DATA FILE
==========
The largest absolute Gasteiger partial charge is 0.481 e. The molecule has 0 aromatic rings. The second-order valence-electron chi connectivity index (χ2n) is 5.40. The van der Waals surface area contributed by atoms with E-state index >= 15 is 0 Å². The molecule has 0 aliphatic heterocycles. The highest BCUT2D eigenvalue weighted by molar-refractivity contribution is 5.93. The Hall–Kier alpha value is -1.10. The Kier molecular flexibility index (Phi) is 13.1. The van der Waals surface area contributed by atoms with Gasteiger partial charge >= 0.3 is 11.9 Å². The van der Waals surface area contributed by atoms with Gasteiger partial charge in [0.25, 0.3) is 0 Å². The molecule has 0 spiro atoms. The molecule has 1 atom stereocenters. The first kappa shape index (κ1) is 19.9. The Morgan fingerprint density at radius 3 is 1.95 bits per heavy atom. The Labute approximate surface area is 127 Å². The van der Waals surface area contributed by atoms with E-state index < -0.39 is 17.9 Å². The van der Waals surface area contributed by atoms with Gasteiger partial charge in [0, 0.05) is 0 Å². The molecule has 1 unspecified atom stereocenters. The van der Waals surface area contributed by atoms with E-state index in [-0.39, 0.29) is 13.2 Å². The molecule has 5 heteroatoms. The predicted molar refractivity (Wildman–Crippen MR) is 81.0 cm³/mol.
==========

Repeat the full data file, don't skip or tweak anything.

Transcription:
The largest absolute Gasteiger partial charge is 0.481 e. The molecule has 0 aromatic rings. The second-order valence-electron chi connectivity index (χ2n) is 5.40. The van der Waals surface area contributed by atoms with E-state index >= 15 is 0 Å². The molecule has 0 aliphatic heterocycles. The highest BCUT2D eigenvalue weighted by molar-refractivity contribution is 5.93. The Hall–Kier alpha value is -1.10. The Kier molecular flexibility index (Phi) is 13.1. The van der Waals surface area contributed by atoms with Gasteiger partial charge >= 0.3 is 11.9 Å². The van der Waals surface area contributed by atoms with Gasteiger partial charge in [0.25, 0.3) is 0 Å². The molecule has 0 spiro atoms. The molecule has 1 atom stereocenters. The first kappa shape index (κ1) is 19.9. The Morgan fingerprint density at radius 3 is 1.95 bits per heavy atom. The Labute approximate surface area is 127 Å². The van der Waals surface area contributed by atoms with E-state index < -0.39 is 17.9 Å². The van der Waals surface area contributed by atoms with Gasteiger partial charge in [0, 0.05) is 0 Å². The molecule has 1 unspecified atom stereocenters. The van der Waals surface area contributed by atoms with E-state index in [-0.39, 0.29) is 13.2 Å². The molecule has 5 heteroatoms. The predicted molar refractivity (Wildman–Crippen MR) is 81.0 cm³/mol.